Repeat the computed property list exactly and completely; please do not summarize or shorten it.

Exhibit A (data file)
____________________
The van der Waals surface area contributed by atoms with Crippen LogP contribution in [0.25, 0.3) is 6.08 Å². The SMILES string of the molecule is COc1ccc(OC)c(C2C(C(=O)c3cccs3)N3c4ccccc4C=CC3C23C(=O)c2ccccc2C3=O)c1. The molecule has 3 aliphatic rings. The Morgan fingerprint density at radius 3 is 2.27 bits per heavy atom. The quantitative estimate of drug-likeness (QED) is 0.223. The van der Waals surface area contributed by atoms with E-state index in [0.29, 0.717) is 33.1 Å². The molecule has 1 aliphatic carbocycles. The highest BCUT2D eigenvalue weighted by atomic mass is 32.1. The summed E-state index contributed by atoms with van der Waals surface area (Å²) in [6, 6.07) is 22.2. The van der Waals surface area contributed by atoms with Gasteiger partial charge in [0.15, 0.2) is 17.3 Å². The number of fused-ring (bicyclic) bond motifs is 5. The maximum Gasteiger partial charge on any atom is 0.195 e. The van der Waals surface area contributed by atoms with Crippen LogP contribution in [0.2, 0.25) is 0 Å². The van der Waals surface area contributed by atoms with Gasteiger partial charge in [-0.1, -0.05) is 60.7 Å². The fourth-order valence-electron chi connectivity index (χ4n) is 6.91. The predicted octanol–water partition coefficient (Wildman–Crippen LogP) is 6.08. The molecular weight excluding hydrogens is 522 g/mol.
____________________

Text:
The van der Waals surface area contributed by atoms with Crippen LogP contribution in [0.25, 0.3) is 6.08 Å². The SMILES string of the molecule is COc1ccc(OC)c(C2C(C(=O)c3cccs3)N3c4ccccc4C=CC3C23C(=O)c2ccccc2C3=O)c1. The molecule has 3 aliphatic rings. The Morgan fingerprint density at radius 3 is 2.27 bits per heavy atom. The quantitative estimate of drug-likeness (QED) is 0.223. The van der Waals surface area contributed by atoms with E-state index in [0.29, 0.717) is 33.1 Å². The molecule has 1 aliphatic carbocycles. The highest BCUT2D eigenvalue weighted by atomic mass is 32.1. The summed E-state index contributed by atoms with van der Waals surface area (Å²) in [6, 6.07) is 22.2. The van der Waals surface area contributed by atoms with Gasteiger partial charge in [0.15, 0.2) is 17.3 Å². The number of fused-ring (bicyclic) bond motifs is 5. The maximum Gasteiger partial charge on any atom is 0.195 e. The van der Waals surface area contributed by atoms with Crippen LogP contribution in [0.2, 0.25) is 0 Å². The van der Waals surface area contributed by atoms with Gasteiger partial charge in [-0.1, -0.05) is 60.7 Å². The fourth-order valence-electron chi connectivity index (χ4n) is 6.91. The predicted octanol–water partition coefficient (Wildman–Crippen LogP) is 6.08. The molecular weight excluding hydrogens is 522 g/mol.